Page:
If the show’s going to be less psychological body horror, and more standard action fare these days, then it really needs to step up in the animation department. After all, the former is potentially thought-provoking enough that I can look pass the poor animation. That’s not so true for the latter. Since there’s nothing to occupy my mental faculties, all I can do is stare intently at the animation and thus notice all of the unsightly blemishes. Even the supposedly triumphant moment fails to look badass, so there’s no real payoff. The whole thing is just cringeworthy; I couldn’t wait for the battle to end.
Plus, it’s one of those anime battles where Migi drones on and on about his opponents. I get it. No, really, I do. They’re trying to figure out their opponents. And Shinichi’s not an experienced, instinctual fighter. He needs Migi to guide his hand in more ways than one. All that makes sense story-wise, but here’s the thing: it doesn’t make enough sense for me to look pass the fact that it’s still really boring to hear our little alien buddy prattle incessantly about their battle strategy. No matter how much it makes sense, it’s not engaging. And sometimes, being realistic is not always the best narrative course of action.
Stray notes and observations
— The episode starts off with Kuramori coming home to find that his family has been killed. It’s just too bad it looks like the animation dropped the ball here as well:
But more importantly, this seems kind of dumb on the parasytes’ part. He has information on them, after all. By killing his family, you pretty much give away any leverage you have over the guy. Once he’s got nothing left to lose, there’s no reason for him to hold back and keep his secrets to himself.
— After the OP, the battle between Shinichi-Migi and Miki starts in earnest, but like I’ve said, the poor animation just takes me out of the moment.
— Miki is legitimately surprised to see that Shinichi-Migi can be such an effective duo. It also takes him by surprise to learn that our heroes confer with each other during a fight. It’s a long-running theme that humans are more dangerous than the parasytes believe.
— The gist is that Miki has a really hard time coordinating his body’s moments, so our heroic duo simply has to decapitate him to get the job done… or so they think.
— It turns out that Gotou and Miki are one and the same. They just take turn controlling the same amalgamation of parasytes, but Miki is Miki because he can’t unify all five of them. Well, that’s nice. In other words, the bad guy just took on another form. Yaaaaay, shounen-tastic!
— Watching Gotou jump from tree to tree at super high speeds, I almost feel like the anime has jumped the shark…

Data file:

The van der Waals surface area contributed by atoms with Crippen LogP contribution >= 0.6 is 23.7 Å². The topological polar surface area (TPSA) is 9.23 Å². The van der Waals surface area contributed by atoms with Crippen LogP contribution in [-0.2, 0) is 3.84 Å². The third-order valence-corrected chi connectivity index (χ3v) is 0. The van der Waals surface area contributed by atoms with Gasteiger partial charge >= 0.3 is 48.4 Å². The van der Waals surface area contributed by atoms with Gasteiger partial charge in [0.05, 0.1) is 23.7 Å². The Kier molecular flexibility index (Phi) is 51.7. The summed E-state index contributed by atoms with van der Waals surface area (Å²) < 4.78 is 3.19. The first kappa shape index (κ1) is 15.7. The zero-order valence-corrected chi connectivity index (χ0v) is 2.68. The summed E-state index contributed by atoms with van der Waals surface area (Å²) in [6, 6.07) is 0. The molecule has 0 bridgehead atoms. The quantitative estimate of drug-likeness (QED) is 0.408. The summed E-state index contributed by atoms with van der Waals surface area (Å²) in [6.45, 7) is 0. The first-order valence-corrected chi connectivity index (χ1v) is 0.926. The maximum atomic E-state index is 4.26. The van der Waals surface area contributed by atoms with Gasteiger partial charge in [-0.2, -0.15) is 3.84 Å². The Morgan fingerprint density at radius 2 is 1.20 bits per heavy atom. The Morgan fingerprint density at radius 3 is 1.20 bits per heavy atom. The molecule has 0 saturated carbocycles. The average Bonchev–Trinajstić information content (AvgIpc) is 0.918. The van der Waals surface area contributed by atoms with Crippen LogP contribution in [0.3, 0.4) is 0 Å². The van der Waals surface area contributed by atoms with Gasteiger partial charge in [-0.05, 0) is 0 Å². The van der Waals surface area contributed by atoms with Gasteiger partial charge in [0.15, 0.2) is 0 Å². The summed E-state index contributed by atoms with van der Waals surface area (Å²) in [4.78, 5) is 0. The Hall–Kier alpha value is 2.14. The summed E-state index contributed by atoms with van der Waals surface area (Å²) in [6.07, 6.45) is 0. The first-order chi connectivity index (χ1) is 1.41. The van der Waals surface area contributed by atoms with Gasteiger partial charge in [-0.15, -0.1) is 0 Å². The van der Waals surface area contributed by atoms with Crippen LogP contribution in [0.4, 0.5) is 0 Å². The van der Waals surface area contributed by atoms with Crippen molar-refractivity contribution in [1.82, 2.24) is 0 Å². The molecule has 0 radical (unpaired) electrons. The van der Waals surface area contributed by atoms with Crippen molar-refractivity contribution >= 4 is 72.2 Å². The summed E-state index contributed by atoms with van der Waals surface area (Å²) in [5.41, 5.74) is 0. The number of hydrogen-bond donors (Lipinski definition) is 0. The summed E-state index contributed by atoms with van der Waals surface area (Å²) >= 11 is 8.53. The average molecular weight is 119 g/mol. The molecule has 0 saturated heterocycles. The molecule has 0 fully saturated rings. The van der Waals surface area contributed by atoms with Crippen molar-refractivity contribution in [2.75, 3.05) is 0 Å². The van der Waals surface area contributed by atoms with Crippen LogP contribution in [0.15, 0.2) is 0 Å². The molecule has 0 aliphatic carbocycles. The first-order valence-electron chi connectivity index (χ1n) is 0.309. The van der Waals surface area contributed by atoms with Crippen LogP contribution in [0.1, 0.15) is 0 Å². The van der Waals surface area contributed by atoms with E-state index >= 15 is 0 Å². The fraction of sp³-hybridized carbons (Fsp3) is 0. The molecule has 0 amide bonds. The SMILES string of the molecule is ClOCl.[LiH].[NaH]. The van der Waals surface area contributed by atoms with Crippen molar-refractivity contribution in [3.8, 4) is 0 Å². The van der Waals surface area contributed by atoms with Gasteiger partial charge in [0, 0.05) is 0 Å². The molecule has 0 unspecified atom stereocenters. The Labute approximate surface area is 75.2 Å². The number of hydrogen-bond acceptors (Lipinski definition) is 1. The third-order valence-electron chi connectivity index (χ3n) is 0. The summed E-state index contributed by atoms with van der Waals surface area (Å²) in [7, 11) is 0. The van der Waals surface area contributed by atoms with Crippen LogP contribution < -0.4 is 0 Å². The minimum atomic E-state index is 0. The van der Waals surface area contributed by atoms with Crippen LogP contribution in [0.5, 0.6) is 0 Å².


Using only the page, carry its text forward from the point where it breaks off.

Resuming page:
— Thanks to Migi’s ingenuity — at this point, I’m not even sure what Shinichi is contributing anymore other than his ability to run away — our duo manages to lose Gotou.
— Plus, his blood levels are low or something, so he pauses and eats some unsuspecting humans. I’m surprised they didn’t freak out when they looked at him and his tentacle-like arms. Maybe they think the car accident is what caused his arms to be like that, but even so, that seems unlikely.
— Shinichi has to stay away from home for now, but luckily, Migi swiped some poor trucker’s money and hid it in himself. That’s a neat trick. Migi reiterates the fact that Shinichi shouldn’t apply human morality onto him, but it’s weird to think like that. But then again, I think some moral values are universal, and as a result, everyone — human or otherwise — should abide by them. But we’ll just leave it at that.
— Our hero calls home to warn his dad. After all, the parasytes might go after him in order to get at Shinichi. Luckily, Kazuyuki actually listens to what his son has to say. See? Anime parents aren’t so bad. We should stop killing them off or sending them to another continent.
— Apparently, Migi has been meeting Shinichi in his dreams in an attempt to communicate with the 30% of himself that he had given up when he saved Shinichi’s life way back then. Since Migi’s failed (I assume) sixteen times on that front, he’s going to now give up on that venture.
— Elsewhere, Reiko confirms the fact that it was really fucking stupid to kill Kuramori’s family without killing the guy as well. She then goes on and on about how humans are more dangerous than the parasytes believe. This revelation, however, seems to enrage her peers. It’s like they’re in a cult, and if you don’t toe the company line, you will incur their wrath. Instead of just engaging in Reiko in a vigorous discussion on what she means, they instead become paranoid and suspect that the mother will betray them. Welp. Migi gave the impression that the parasytes were smart, but he and Reiko are probably the exception. The others seem to exhibit a hive mind-like mentality, and not a very rational one at that.
— We then cut to Satomi, who wonders why Shinichi hasn’t been to school lately. What’s the use anyway? She’d just give him the silent treatment or freak the fuck out if he tries to talk to her. But you know how it is. If Shinichi’s dad isn’t going to be dumb enough to himself into trouble, then perhaps the girl will. Shinichi can thus save her life yet again for her to act all bitchy about how he’s sooooooo different.
— No, I get it. He’s changed in a really short time. But I’m a little more pragmatic. Unless he or she becomes a bad person, I don’t really care how much a friend has changed. And no, putting a dead dog in the trash does not make someone a bad person.
— At the end of the episode, Reiko runs into three parasytes, and they intend to eliminate her because she’s different.
Meanwhile, it looks like Kuramori’s going to sneak into her apartment and probably do something to her baby. Well, until next time…